Business Intelligence Isn’t Just for the Big C-store Chains

NATIONAL REPORT — Wouldn’t it be nice to know exactly what products are selling or not selling, what time of day they are being purchased, and what items are being bought together most often? Thanks to business intelligence (BI) technology, this information and much more is available to help convenience store retailers of every size make better decisions — and ultimately, boost profits.

The industry’s small operators and single-store owners often have more limited technology budgets vs. the larger chains, making data analysis seem overwhelming or out of reach. However, there are opportunities available, especially for those who are scanning and using a point-of-sale (POS) system.

Many POS vendors, especially those that work with smaller operators, provide basic analytics with a back-office system that allows operators to see how much they sold, what sold, what the profit is on it, and more.

“Most POS companies offer raw data extracts or reporting services,” Susheel Sethumadhavan, a principal in the advanced analytics practice at Kearney, a global strategy and management consulting firm based in Chicago, told Convenience Store News. “Simple MS Suite products with bolt-on BI platforms like PowerBI can work quite well.”

What BI technology enables operators to do is to take their data in its raw form and slice it into usable information to get details around what is selling, how and when inside the store.

Key data sources for any c-store business include the POS, back-office system and any loyalty programs, as well as fuel pump data, rewards and any data coming from a proprietary mobile app or third-party payment app, according to Brian Brinkmann, chief product and marketing officer at Agilence, a BI technology provider based in Mount Laurel Township, N.J.

“Small operators have access to the same types of data just like their larger counterparts,” Brinkmann noted. “The key piece is not just the data, but the marriage of various data sources to fully realize the value. A good option is to work with an analytics partner who will do the data integration, host the analytics solution, and provide expert advice. This is a cost-effective option, particularly for smaller operators who need answers quickly and reliably.”

Whether it’s an in-house solution or working with SaaS (software as a service) providers and other third-party vendors, the best analytics solutions — especially for smaller operators — take out the complexity and make it easy to monitor what is going on inside the store, Brinkmann said. Many allow operators to log in to a dashboard to see detailed information, run reports and even receive automatic alerts for things that might require immediate action.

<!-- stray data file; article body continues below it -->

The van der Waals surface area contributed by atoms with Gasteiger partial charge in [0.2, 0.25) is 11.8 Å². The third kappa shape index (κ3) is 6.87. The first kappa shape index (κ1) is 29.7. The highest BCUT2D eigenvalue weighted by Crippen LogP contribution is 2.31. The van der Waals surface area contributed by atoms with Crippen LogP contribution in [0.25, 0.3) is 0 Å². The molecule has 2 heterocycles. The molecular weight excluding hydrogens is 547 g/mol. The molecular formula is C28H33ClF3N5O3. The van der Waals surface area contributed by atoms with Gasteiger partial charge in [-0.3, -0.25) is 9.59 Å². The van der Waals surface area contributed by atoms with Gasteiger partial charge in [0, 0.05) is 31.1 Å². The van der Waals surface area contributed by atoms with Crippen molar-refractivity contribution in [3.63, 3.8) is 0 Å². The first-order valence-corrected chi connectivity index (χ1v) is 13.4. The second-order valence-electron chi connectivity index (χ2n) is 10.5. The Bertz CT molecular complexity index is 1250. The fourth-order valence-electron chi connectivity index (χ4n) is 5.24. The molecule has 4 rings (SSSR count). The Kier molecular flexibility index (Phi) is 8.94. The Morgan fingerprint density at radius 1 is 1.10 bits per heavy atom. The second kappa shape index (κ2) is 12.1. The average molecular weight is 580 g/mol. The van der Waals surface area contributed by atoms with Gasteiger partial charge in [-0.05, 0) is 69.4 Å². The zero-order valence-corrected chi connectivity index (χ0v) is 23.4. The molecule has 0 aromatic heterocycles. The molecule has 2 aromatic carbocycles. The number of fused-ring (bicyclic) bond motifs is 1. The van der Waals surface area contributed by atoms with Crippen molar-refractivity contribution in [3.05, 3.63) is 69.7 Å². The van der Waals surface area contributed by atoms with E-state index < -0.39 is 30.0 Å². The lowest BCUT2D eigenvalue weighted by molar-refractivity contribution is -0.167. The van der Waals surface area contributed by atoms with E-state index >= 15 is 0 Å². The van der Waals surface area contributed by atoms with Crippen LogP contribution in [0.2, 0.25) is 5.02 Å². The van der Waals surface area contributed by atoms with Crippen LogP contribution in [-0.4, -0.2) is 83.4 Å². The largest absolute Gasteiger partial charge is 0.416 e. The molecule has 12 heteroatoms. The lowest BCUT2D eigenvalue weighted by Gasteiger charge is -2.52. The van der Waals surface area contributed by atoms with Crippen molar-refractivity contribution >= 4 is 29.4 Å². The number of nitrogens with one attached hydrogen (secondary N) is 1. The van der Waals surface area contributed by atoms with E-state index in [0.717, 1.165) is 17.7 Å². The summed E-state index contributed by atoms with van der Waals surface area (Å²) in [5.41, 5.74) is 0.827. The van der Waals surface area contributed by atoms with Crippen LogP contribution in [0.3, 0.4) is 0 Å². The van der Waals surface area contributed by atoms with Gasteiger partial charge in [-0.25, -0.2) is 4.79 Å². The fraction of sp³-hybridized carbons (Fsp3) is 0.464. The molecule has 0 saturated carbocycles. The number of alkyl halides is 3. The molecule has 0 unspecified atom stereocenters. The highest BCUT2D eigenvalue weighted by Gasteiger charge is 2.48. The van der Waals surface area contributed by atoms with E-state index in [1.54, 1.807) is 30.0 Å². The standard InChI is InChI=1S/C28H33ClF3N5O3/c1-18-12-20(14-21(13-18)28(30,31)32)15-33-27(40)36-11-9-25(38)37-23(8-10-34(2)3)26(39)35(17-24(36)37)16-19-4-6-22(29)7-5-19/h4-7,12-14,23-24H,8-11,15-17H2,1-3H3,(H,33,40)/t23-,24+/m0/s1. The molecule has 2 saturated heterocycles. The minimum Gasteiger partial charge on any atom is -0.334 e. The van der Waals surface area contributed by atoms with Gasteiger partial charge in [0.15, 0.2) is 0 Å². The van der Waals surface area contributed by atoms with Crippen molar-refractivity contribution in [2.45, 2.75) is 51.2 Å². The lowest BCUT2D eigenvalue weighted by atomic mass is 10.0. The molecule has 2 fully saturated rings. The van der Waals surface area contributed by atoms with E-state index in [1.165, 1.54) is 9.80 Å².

What Should I Analyze?

Once a c-store operator has the systems and vendor partners in place, the options to analyze their data and pull insights are almost endless. However, industry experts say there are some important areas to begin with and these include inventory, volume and pricing. Knowing inventory can help a retailer both reduce out-of-stocks and eliminate products that are not selling.

“Start with volume — what products are selling week over week and at what volume,” Skupos co-founder and CEO Jake Bolling recommends. “Also, what is not selling and taking up expensive shelf space.”

Other areas to consider monitoring are:

  • Profit margin;
  • Sales and profit per square foot;
  • Expenses as its relates to sales;
  • Profits from promotions;
  • Fuel pump data; and
  • Lottery reconciliation.

Also, the more a retailer can know about its customers, the better they can understand what products to carry in the store. “Everything related to the customer is key,” Kearney’s Sethumadhavan said. “This includes shopping basket, customer preferences, customer profile based on history, location, gender, and household size.”

Customer segmentation is yet another area that can be helpful, Bolling pointed out, noting that a loyalty program makes all of this even more powerful. Operators can segment their customers by number of visits in a week, by daypart, by people who stop only for gas, etc.

Convenience store operator Laxmi Narayana Corp., based in Clairton, Pa., and operating 23 locations, chose Skupos to be its loyalty program provider, and Verifone to supply its POS and back-office systems. Skupos collects all the data for its stores and sends reports so that the retailer can see what products are selling, what is selling more than others, and offer promotions to its loyalty members.

“They have a website we can log into to pull information or they can email it to us, and we are using their loyalty program to keep customers coming into our store for the past two years,” Laxmi Narayana Corp. owner Bob Dobariya said. “We can track when we offer multipack promotions and how it will drive more people into the stores. We can also see manufacturer data and what products are selling well.”